Billy McGrath is a 15 year veteran of the LA Police Department. Billy has a wife, from whom he's divorced, and a daughter to whom he is devoted. The failure of his marriage is all his fault, and he allows this to weigh heavily on his mind.
Billy is assigned to a case of murder in which the main drug lord of LA's mother was brutally tortured before she was murdered. When the drug lord approaches Billy with a bribe of $1 million if Billy will turn over the name of the murderer to the drug lord who wants his own form of justice against this person, Billy doesn't think very long and hard before accepting the bribe. Billy's reasoning is that now he can provide for his ex-wife and daughter in a much better way than he's been able to up to that point.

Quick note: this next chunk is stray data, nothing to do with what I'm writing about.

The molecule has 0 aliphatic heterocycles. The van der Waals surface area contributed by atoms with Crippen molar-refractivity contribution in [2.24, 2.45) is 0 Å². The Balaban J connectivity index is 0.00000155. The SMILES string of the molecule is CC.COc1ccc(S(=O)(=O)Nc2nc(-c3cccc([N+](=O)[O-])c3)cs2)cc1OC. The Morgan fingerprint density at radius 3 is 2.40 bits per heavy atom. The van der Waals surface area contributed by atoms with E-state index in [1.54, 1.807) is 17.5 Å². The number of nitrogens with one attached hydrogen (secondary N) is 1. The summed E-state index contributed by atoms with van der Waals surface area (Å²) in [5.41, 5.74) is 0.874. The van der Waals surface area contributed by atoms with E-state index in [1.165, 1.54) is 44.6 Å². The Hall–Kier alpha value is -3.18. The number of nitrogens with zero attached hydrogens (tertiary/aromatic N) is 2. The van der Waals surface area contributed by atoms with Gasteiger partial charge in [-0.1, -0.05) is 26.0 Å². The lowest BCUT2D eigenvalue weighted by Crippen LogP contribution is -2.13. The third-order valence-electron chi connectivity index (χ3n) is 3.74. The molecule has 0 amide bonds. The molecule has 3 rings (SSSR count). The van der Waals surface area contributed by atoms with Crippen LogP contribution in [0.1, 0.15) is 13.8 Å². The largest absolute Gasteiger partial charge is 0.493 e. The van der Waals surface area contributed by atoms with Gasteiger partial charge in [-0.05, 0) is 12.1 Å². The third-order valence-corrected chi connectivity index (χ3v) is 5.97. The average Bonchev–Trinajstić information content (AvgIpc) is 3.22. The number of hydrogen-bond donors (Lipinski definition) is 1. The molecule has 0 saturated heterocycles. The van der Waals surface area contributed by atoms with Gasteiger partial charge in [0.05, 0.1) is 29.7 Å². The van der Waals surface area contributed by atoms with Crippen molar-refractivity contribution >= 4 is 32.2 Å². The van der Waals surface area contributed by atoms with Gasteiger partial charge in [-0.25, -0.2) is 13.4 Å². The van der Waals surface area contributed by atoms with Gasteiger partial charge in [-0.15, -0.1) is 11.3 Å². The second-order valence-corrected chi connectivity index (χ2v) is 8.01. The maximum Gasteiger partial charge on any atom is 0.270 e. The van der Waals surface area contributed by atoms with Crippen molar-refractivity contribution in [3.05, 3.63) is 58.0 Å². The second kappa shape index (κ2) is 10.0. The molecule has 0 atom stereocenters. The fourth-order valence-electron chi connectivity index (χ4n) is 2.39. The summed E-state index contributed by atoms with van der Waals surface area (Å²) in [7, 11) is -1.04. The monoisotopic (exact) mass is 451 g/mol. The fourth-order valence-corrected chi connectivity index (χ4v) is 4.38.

The story continues from there to a very satisfying conclusion in which all loose ends are nicely cleared up. How all this comes together is somewhat "convenient" at times, but the writing, particularly the characterizations in this book, is so good that I could overlook some of the story that was a bit contrived.
Rayner has written a lot of psychological insight into this book, so I wouldn't recommend it to someone who likes face paced stories. However, I would recommend it to someone who enjoys more depth and insight into what enables a person whose job involves daily doses of murder and mayhem to keep facing that kind of horror day after day after day. I enjoyed Murder Book and would definitely read this author again.